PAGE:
We are in the middle of a major Affordable Housing Crisis that calls for smart and compassionate responses from all our elected representatives. This letter is in response to your email message trying to explain an action that we believed failed this test.
08 November 2019: Why I voted against the emergency eviction ordinance.
In your message, you hit one nail on the head;
“In 2019 the National Apartment Association conducted a survey of firms that build multifamily housing. The results showed that the Sacramento metropolitan area is one of the hardest places to build multifamily housing in the entire country. Nationally, our region ranked 56 out of 58 for the most barriers to building multifamily housing. Meaning it is more difficult to build apartments in the Sacramento area than the surrounding areas of Honolulu, New York, or San Diego.”
Gouging is a factor that members of my community have been dealing with, on a daily basis, for over a year.
During this Affordable Housing Crisis many property owners are responding to the housing shortage with price gouging. Unfortunately, the reality is that there is, according to the Sacramento Bee, a class of renters who are not in a position where they have real choices on where to live. In my community, if growth focused investors are allowed to continue raising rents unchecked, we will see an expansion in what is already an ongoing tragedy.
When it comes to the housing imbalance that you acknowledged, rent control laws are of necessity, temporary bandaids.
Two examples. ALL rent controls that apply to Manufactured Home Communities, ByLaw, cannot apply to any communities built after 1990. The California state rent control law, ByLaw, only applies to properties over 15 years old, on a rolling basis. So, how does that impair investors from building new housing?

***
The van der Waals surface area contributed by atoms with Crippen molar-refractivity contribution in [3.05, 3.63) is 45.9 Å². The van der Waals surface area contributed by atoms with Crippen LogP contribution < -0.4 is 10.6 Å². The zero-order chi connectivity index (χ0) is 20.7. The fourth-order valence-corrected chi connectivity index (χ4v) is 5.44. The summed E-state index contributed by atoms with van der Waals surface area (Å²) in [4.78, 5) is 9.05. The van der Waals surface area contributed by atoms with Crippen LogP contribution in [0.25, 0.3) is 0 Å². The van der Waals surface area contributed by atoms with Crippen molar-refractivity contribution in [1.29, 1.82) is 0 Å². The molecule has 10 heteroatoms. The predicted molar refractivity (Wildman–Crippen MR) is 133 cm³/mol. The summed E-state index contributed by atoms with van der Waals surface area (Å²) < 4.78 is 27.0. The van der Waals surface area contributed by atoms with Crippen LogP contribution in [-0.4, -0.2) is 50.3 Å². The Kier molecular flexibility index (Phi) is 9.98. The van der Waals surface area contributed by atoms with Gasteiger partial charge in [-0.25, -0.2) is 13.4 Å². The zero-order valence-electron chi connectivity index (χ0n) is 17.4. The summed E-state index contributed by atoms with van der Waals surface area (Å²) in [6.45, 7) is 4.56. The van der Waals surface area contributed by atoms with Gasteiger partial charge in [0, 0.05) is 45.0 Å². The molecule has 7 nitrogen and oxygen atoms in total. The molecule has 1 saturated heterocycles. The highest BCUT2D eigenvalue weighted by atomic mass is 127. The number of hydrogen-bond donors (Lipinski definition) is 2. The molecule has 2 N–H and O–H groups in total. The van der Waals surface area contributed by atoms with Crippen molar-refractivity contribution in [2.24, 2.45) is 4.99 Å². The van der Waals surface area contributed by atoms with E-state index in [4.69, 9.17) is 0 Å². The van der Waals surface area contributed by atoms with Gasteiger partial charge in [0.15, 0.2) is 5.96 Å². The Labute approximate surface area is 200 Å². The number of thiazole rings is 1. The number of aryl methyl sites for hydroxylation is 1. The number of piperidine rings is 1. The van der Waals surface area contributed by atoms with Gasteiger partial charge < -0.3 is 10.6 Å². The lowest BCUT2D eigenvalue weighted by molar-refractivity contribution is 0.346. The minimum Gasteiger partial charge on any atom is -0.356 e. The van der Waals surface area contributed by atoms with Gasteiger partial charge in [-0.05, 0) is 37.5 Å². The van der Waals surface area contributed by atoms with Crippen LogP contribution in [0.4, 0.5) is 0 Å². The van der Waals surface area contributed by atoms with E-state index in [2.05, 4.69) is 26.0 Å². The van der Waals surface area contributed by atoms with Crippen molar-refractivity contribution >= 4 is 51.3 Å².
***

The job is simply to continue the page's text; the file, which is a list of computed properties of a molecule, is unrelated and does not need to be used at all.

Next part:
Oh yes, you already identified the real problem in the quote above. We have too many, existing artificial restrictions on building new multifamily housing.
So, what are we back to? Gouging!
Look at it from our perspective. Inflation is so low, that we see no justification for any rent increase greater than three percent.
Show me one real case where the size of an increase greater that three percent can be justified, based on maintaining current earnings. The majority of these increases are based on one of two things. The current investor needs to “grow” their income to meet artificially defined goals or to match some imaginary “market rate”, or the property was sold or refinanced, based on projected increases in income. That is why we need the bandaid — rent control. In fact, for many of those in the lower income brackets, we don’t need a bandaid, we need a financial Tourniquet! That would be an emergency freeze in rent increases while the obstacles against building new multifamily housing are removed.
Unfortunately, California’s anti-gouging law, Penal Code Section 396, only contains a 10% restriction. It wouldn’t qualify as a bandaid. It is more like “Let me kiss it and make it better”.
My community is one of those that will be watching you to see how you react to this emergency. Blocking emergency measures, tourniquets and band-aids, without supplying corrective alternatives, is not acceptable. To continue the medical theme, we do need emergency treatment to stabilize that patient. But, as you noted, we also need emergency surgery to remove all obstacles to healing that are the causes behind this problem; NIMBYism, unbalanced financial incentives, overzealous environmental restrictions, etc.
For the record;
Yesterday I was at a meeting of community leaders from Manufactured Homeowners Associations across multiple local counties. When the news of your vote was brought up, the knee jerk reaction to your rejection of the “no fault eviction” ordinance was the assumption that you care more about real estate businesses and realtors, than you care about the widows and widowers, the disabled, veterans, and families who live in your district. We need you to show, through your actions, not your words, that you actually do care for those who suffer from the impact of this crisis.
This is an open letter that has been published on my blog. I am hoping to find a way where we can work together to change the landscape of our community into one where all people are cared for and no one is thrown out on the street. While at the same time freeing businesses from dangerous, burdensome restrictions and regulations to allow them to become healthy and thrive.